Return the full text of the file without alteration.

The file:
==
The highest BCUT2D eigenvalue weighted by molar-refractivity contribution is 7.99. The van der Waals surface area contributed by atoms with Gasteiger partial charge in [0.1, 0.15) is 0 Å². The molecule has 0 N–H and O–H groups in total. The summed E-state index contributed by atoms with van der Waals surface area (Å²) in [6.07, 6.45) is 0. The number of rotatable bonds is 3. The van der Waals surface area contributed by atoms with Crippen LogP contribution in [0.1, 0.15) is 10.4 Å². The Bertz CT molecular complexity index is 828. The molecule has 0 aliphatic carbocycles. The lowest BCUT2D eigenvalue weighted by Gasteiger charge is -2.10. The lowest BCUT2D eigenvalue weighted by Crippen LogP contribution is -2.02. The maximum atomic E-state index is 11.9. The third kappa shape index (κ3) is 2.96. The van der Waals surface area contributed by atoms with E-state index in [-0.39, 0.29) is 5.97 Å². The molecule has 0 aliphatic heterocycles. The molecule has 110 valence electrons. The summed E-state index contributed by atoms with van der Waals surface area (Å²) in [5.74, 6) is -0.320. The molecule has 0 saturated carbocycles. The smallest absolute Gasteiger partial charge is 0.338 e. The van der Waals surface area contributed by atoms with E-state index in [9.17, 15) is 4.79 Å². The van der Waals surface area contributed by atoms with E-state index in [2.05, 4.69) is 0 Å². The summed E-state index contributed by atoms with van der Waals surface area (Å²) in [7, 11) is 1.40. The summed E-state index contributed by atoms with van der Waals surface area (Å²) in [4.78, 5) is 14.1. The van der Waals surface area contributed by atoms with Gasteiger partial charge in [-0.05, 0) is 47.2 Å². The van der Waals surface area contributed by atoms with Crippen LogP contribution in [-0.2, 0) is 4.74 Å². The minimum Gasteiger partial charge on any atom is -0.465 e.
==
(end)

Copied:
The highest BCUT2D eigenvalue weighted by molar-refractivity contribution is 7.99. The van der Waals surface area contributed by atoms with Gasteiger partial charge in [0.1, 0.15) is 0 Å². The molecule has 0 N–H and O–H groups in total. The summed E-state index contributed by atoms with van der Waals surface area (Å²) in [6.07, 6.45) is 0. The number of rotatable bonds is 3. The van der Waals surface area contributed by atoms with Crippen LogP contribution in [0.1, 0.15) is 10.4 Å². The Bertz CT molecular complexity index is 828. The molecule has 0 aliphatic carbocycles. The lowest BCUT2D eigenvalue weighted by Gasteiger charge is -2.10. The lowest BCUT2D eigenvalue weighted by Crippen LogP contribution is -2.02. The maximum atomic E-state index is 11.9. The third kappa shape index (κ3) is 2.96. The van der Waals surface area contributed by atoms with E-state index in [-0.39, 0.29) is 5.97 Å². The molecule has 0 aliphatic heterocycles. The molecule has 110 valence electrons. The summed E-state index contributed by atoms with van der Waals surface area (Å²) in [5.74, 6) is -0.320. The molecule has 0 saturated carbocycles. The smallest absolute Gasteiger partial charge is 0.338 e. The van der Waals surface area contributed by atoms with E-state index in [9.17, 15) is 4.79 Å². The van der Waals surface area contributed by atoms with E-state index in [2.05, 4.69) is 0 Å². The summed E-state index contributed by atoms with van der Waals surface area (Å²) in [7, 11) is 1.40. The summed E-state index contributed by atoms with van der Waals surface area (Å²) in [4.78, 5) is 14.1. The van der Waals surface area contributed by atoms with Gasteiger partial charge in [-0.05, 0) is 47.2 Å². The van der Waals surface area contributed by atoms with Crippen LogP contribution in [-0.2, 0) is 4.74 Å². The minimum Gasteiger partial charge on any atom is -0.465 e.